Cost of Akufo-Addo’s hired jet enough to pay 7,000 NABCO trainees – Ablakwa

North Tongu Member of Parliament, Samuel Okudzeto Ablakwa has said that the cost of hiring presidential jet for President Nana Addo Dankwa Akufo-Addo’s trips outside the country, is enough to pay 7000 trainees under the Nation Builders Corps (NACO) programme.

He stated that the hired presidential jet is costing Ghana ¢4.5million.

This, means that at a stipend of ¢700, President Akufo-Addo could have paid as many as 7000 NABCO trainees, he said.

“with the latest lavish presidential cruise costing the Ghanaian taxpayer some GHS4.9million; what this actually means is that at a stipend of GHS700 a month, President Akufo-Addo could have paid as many as 7000 NABCO trainees & perhaps avert the NABCO demonstrations,” Mr Ablakwa who has been criticizing President Akufo-Addo for abandoning the Presidential jet to hire another one for his trips, tweeted on Tuesday February 22.

Personnel of the NABCO initiative demonstrated on the streets of Accra today, Thursday February 17, following the failure of the government to pay them.

They are owed four months salary arrears but according to them, the government has failed to to pay them, hence the protest.

NABCO was launched by President Nana Addo Dankwa Akufo-Addo, on Tuesday, 1st May, 2018.

Mr Akufo-Addo while launching the programme was confident that by the time NABCO trainees exited scheme “the requisite work readiness skills and experience, often deemed a barrier to their employment as fresh graduates, would have been resolved.”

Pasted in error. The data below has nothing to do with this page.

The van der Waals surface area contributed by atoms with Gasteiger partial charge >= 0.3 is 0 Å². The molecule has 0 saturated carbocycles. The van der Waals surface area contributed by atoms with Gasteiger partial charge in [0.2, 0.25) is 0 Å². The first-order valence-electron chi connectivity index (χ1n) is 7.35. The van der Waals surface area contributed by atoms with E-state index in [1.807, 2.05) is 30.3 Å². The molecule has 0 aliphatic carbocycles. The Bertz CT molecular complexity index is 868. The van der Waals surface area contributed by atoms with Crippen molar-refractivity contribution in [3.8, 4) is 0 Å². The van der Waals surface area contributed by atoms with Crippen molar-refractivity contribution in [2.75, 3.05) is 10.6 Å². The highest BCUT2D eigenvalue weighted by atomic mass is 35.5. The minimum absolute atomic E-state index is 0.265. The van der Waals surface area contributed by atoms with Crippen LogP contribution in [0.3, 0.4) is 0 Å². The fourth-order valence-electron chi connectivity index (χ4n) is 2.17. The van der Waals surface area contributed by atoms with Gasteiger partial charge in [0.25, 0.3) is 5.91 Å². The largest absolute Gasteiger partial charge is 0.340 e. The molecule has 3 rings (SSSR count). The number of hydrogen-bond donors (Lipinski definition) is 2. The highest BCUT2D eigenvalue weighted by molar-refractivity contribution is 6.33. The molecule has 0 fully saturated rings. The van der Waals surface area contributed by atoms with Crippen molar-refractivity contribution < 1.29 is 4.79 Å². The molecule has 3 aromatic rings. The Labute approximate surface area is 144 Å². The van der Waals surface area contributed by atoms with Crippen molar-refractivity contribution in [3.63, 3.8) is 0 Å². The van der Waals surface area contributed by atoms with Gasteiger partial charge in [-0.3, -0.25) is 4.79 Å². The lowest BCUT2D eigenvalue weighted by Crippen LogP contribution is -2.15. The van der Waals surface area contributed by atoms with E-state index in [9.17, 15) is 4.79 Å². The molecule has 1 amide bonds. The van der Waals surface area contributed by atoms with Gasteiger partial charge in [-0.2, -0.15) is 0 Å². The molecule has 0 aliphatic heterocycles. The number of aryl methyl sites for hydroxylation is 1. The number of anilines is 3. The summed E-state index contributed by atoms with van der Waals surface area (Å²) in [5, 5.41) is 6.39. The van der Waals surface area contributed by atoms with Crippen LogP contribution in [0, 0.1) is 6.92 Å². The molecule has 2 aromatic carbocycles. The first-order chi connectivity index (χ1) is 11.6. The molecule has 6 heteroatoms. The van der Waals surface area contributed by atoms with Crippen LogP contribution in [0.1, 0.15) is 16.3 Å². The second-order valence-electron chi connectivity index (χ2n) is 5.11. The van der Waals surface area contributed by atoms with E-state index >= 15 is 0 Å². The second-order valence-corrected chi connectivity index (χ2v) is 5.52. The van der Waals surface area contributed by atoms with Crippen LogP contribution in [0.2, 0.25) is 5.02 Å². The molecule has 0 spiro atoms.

According to President Akufo-Addo, “NABCO will be the vehicle to deliver one hundred thousand (100,000) jobs in seven (7) prioritised areas, defined as the following modules: Educate Ghana; Heal Ghana; Feed Ghana; Revenue Ghana; Digitise Ghana; Enterprise Ghana; and Civic Ghana.”

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Explaining the rationale for the establishment of the Corps, President Akufo-Addo noted that the grim story of youth unemployment had been a tragic part of the lives of Ghanaians for far too long in Ghana.

The situation he said was worsened by the ban placed on public sector employment by the International Monetary Fund at the time.

“I gave an indication that a new employment scheme will be launched to tackle the issue of the growing numbers of graduates exiting our tertiary institutions with no job placements in sight,” he said.

NABCO’s central focus, the President said, was create employment avenues and opportunities for young people who hold diplomas or degrees from accredited tertiary institutions, adding that “NABCO will enhance the dignity and self-esteem of our graduates, and will also present them with the added benefit of efficiency and effectiveness in the delivery of some essential public services.”

By Laud Nartey||Ghana